They list the commission at:
    9% for $1 Instant Scratch-Its
    8% for all other Instant Scratch-Its
    10% for Lucky Lotteries
    10.3% for all other Lottery Products

    However, after transaction fees, you’re looking at:
    7.2% for $1 Instant Scratch-Its
    6.2% for all other Instant Scratch-Its
    7.9% for Lucky Lotteries
    7.2% for all other Lottery Products

    Lotto expects a Minimum Average Weekly Sales Amount of $2,519 per week.
    If you take that figure, and have an average 7% commission, your business would get $176.33 per week in commission, or $9200 a year.
    For $9.2k, you’re expected to pay Lotto

    $820 just for the right to apply.
    $27.5k “site establishment fee” if you’re approved.
    All outfitter costs (likely $10-15k).
    $2842 training cost for two employees/supervisors (not including their wages).
    (unknown, maybe $800/year) Lotteries Special Risks Insurance and Professional Indemnity Insurance
    $275 yearly fee from Lotto.
    Extra fees if there are any changes to the business (there’s a list).

    In addition, you have to pay for the employees to staff the Lotto counter, electricity & other costs, and keep cash immediately available for any cash prizes up to multiple lots of $1499. And the Lotto counter is typically insisted to be at a position that detracts from other possible quick impulse buys.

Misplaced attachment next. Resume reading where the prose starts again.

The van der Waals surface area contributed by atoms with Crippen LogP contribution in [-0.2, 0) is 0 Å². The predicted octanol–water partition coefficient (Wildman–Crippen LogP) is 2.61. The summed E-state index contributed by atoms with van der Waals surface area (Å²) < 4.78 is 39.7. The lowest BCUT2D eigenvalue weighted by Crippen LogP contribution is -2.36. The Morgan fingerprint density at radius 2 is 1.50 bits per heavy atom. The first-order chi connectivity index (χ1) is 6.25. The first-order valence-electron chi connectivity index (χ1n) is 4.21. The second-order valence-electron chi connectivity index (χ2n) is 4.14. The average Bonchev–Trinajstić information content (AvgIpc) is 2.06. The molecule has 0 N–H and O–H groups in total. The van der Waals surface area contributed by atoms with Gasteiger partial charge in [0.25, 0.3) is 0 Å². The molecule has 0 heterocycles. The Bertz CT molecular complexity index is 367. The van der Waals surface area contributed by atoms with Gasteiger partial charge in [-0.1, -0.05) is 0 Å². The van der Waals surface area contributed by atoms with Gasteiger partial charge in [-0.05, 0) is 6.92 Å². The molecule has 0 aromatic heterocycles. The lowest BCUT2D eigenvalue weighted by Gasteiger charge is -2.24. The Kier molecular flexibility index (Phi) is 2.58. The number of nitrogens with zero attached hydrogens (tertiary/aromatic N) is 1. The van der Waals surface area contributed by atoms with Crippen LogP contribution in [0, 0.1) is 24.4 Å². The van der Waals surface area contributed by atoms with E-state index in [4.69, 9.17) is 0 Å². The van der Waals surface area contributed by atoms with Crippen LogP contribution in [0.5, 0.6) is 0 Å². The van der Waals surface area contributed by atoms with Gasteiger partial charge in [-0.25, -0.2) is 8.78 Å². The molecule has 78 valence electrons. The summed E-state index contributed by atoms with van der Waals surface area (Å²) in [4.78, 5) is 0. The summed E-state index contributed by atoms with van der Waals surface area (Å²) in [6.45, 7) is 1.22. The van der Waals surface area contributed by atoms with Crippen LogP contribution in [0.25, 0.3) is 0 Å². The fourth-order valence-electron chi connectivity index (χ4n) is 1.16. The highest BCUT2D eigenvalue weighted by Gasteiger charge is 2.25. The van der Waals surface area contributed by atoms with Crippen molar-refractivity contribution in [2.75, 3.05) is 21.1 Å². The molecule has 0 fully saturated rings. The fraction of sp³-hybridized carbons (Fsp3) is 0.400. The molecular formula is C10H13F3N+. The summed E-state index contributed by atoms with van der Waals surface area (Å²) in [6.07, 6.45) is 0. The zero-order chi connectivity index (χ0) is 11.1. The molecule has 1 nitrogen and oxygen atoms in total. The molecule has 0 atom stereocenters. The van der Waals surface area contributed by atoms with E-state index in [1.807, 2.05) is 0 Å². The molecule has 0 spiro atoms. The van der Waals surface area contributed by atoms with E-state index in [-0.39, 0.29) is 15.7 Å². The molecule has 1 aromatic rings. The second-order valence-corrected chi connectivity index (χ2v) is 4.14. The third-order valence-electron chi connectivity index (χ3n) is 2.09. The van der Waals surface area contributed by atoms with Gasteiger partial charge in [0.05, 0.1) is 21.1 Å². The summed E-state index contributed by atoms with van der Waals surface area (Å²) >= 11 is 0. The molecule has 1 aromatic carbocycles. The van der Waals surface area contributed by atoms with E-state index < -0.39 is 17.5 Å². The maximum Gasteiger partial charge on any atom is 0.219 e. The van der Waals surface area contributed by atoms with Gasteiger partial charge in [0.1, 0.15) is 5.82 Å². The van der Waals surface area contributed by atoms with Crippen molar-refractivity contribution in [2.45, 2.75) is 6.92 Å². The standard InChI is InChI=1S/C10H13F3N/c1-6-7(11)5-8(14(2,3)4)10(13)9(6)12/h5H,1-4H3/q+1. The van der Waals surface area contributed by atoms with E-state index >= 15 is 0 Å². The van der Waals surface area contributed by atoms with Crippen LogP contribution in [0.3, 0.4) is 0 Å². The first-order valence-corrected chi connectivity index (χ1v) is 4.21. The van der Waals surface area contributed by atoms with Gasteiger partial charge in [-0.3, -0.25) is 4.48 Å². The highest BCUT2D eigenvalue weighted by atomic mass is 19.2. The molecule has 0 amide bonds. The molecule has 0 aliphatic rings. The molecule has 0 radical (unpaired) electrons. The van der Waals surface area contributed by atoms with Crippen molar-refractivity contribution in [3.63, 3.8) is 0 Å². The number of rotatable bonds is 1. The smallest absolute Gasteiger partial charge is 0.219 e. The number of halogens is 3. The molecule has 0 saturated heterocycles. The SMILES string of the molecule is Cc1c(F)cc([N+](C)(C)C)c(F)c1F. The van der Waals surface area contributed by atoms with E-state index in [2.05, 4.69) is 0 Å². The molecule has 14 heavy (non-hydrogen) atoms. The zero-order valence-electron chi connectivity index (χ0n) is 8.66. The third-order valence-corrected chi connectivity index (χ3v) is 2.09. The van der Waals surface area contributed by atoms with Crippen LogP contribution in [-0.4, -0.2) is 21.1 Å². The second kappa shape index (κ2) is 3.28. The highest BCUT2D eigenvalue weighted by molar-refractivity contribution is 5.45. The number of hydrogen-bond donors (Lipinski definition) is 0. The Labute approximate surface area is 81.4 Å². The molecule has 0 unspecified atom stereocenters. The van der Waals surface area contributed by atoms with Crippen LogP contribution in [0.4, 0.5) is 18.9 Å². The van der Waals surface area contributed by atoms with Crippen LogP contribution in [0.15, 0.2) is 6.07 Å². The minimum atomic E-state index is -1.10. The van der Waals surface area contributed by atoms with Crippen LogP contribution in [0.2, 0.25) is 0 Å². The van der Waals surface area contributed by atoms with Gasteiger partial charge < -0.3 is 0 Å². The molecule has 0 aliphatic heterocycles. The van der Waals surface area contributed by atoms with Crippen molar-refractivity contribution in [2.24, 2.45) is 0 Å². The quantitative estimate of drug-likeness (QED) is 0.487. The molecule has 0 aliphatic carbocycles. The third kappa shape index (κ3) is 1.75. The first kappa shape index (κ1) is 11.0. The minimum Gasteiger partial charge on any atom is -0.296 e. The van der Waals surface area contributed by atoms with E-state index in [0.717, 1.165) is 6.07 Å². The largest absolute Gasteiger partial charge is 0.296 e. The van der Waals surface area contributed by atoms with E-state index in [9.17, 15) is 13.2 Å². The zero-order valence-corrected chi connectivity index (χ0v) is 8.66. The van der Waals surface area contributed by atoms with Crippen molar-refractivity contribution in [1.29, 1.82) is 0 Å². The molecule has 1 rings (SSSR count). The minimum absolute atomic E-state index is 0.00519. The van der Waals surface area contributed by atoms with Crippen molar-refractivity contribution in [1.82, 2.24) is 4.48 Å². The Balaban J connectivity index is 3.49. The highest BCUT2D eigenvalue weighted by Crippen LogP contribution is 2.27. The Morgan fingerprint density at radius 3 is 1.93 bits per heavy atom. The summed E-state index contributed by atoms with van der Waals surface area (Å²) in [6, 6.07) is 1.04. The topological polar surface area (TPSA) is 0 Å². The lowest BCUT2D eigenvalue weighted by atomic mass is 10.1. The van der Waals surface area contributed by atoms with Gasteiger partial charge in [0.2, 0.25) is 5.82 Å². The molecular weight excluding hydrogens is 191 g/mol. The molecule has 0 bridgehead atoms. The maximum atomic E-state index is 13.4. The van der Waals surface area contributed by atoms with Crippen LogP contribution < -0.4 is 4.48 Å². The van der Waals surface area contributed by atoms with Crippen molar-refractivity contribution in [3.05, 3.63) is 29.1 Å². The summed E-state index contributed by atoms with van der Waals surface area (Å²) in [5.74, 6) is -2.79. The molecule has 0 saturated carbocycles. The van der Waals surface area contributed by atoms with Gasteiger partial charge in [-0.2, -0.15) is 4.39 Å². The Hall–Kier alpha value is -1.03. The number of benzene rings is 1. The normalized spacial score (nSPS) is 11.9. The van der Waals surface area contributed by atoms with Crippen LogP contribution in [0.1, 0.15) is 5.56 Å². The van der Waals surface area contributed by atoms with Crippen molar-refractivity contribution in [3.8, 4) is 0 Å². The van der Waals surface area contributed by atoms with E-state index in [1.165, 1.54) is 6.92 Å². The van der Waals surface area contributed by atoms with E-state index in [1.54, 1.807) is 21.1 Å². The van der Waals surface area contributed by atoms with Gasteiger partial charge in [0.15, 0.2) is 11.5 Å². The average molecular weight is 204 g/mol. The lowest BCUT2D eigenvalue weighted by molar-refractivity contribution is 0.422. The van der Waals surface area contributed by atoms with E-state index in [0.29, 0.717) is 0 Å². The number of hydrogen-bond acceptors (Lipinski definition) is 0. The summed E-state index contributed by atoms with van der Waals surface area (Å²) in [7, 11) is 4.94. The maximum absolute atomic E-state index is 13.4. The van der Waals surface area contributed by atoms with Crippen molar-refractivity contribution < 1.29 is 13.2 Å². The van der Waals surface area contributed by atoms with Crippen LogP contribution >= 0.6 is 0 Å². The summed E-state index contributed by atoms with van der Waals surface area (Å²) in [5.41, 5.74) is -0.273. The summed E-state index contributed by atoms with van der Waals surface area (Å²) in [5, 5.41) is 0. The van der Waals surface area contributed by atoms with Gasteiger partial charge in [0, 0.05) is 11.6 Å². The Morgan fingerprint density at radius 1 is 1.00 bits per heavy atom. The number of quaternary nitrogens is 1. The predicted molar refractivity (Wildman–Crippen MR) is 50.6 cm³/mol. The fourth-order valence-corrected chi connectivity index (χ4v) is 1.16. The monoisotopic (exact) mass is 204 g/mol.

The only way it could possibly be worth it, would be if it attracted more customers for other things who would have gone elsewhere than it strips away, including that existing customers would likely spend less money on other stuff.


  9. Sanjeev Uppal

    Query – In Australia, what is a profitable weekly net earning for every 100k AUD spent on buying a newsagency for an owner operated store selling lotto, tobacco and gift items?


  10. Mark Fletcher

    Hi Sanjeev, no one can answer the question you have asked as there are variables that would impact the answer like the revenue of the business, the product mix. I know a business for sale for less than $100K that would provide $2K a week in owner income. I know of another for sale for $750K that on current numbers would provide owner income of $1K a week.

    You mention tobacco – that’s a dead category for most in the channel.


    • Sanjeev

      Thanks Mark! Much appreciate an honest response! If I may ask – what business is it the one on sale for 100k and potentially earning 2k a week, please?


  11. Mark Fletcher

    Hi Sanjeev, I’ll respond privately.


Leave a Reply

Your email address will not be published. Required fields are marked *

Reload Image